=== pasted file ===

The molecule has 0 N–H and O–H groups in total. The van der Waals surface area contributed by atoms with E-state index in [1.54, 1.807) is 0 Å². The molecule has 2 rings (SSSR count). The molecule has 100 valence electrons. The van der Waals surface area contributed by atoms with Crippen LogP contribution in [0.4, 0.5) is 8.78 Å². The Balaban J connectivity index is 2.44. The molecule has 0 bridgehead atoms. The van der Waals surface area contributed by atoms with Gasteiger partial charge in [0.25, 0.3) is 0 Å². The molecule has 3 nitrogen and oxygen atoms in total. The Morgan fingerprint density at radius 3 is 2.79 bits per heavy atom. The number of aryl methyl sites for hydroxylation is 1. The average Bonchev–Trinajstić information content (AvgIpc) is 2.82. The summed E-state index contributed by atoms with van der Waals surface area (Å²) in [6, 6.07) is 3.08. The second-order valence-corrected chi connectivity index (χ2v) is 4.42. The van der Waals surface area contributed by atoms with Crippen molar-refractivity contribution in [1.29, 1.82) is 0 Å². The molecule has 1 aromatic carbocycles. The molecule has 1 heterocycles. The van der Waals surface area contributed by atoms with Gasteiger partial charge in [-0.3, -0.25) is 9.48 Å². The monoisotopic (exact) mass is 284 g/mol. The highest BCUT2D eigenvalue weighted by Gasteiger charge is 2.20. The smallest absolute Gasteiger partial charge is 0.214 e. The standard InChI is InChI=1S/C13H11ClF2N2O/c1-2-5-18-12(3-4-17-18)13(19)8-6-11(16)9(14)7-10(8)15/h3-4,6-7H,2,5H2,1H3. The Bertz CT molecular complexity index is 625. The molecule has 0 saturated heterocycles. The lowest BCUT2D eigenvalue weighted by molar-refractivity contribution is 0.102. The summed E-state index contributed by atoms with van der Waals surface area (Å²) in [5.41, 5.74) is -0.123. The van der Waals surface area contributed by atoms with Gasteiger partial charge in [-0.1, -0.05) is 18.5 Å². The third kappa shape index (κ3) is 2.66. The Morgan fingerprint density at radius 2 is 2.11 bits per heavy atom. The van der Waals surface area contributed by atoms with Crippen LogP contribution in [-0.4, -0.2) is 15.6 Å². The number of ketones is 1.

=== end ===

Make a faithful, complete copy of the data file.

The molecule has 0 N–H and O–H groups in total. The van der Waals surface area contributed by atoms with E-state index in [1.54, 1.807) is 0 Å². The molecule has 2 rings (SSSR count). The molecule has 100 valence electrons. The van der Waals surface area contributed by atoms with Crippen LogP contribution in [0.4, 0.5) is 8.78 Å². The Balaban J connectivity index is 2.44. The molecule has 0 bridgehead atoms. The van der Waals surface area contributed by atoms with Gasteiger partial charge in [0.25, 0.3) is 0 Å². The molecule has 3 nitrogen and oxygen atoms in total. The Morgan fingerprint density at radius 3 is 2.79 bits per heavy atom. The number of aryl methyl sites for hydroxylation is 1. The average Bonchev–Trinajstić information content (AvgIpc) is 2.82. The summed E-state index contributed by atoms with van der Waals surface area (Å²) in [6, 6.07) is 3.08. The second-order valence-corrected chi connectivity index (χ2v) is 4.42. The van der Waals surface area contributed by atoms with Crippen molar-refractivity contribution in [1.29, 1.82) is 0 Å². The molecule has 1 aromatic carbocycles. The molecule has 1 heterocycles. The van der Waals surface area contributed by atoms with Gasteiger partial charge in [-0.3, -0.25) is 9.48 Å². The monoisotopic (exact) mass is 284 g/mol. The highest BCUT2D eigenvalue weighted by Gasteiger charge is 2.20. The smallest absolute Gasteiger partial charge is 0.214 e. The standard InChI is InChI=1S/C13H11ClF2N2O/c1-2-5-18-12(3-4-17-18)13(19)8-6-11(16)9(14)7-10(8)15/h3-4,6-7H,2,5H2,1H3. The Bertz CT molecular complexity index is 625. The molecule has 0 saturated heterocycles. The lowest BCUT2D eigenvalue weighted by molar-refractivity contribution is 0.102. The summed E-state index contributed by atoms with van der Waals surface area (Å²) in [5.41, 5.74) is -0.123. The van der Waals surface area contributed by atoms with Gasteiger partial charge in [-0.1, -0.05) is 18.5 Å². The third kappa shape index (κ3) is 2.66. The Morgan fingerprint density at radius 2 is 2.11 bits per heavy atom. The van der Waals surface area contributed by atoms with Crippen LogP contribution in [-0.4, -0.2) is 15.6 Å². The number of ketones is 1.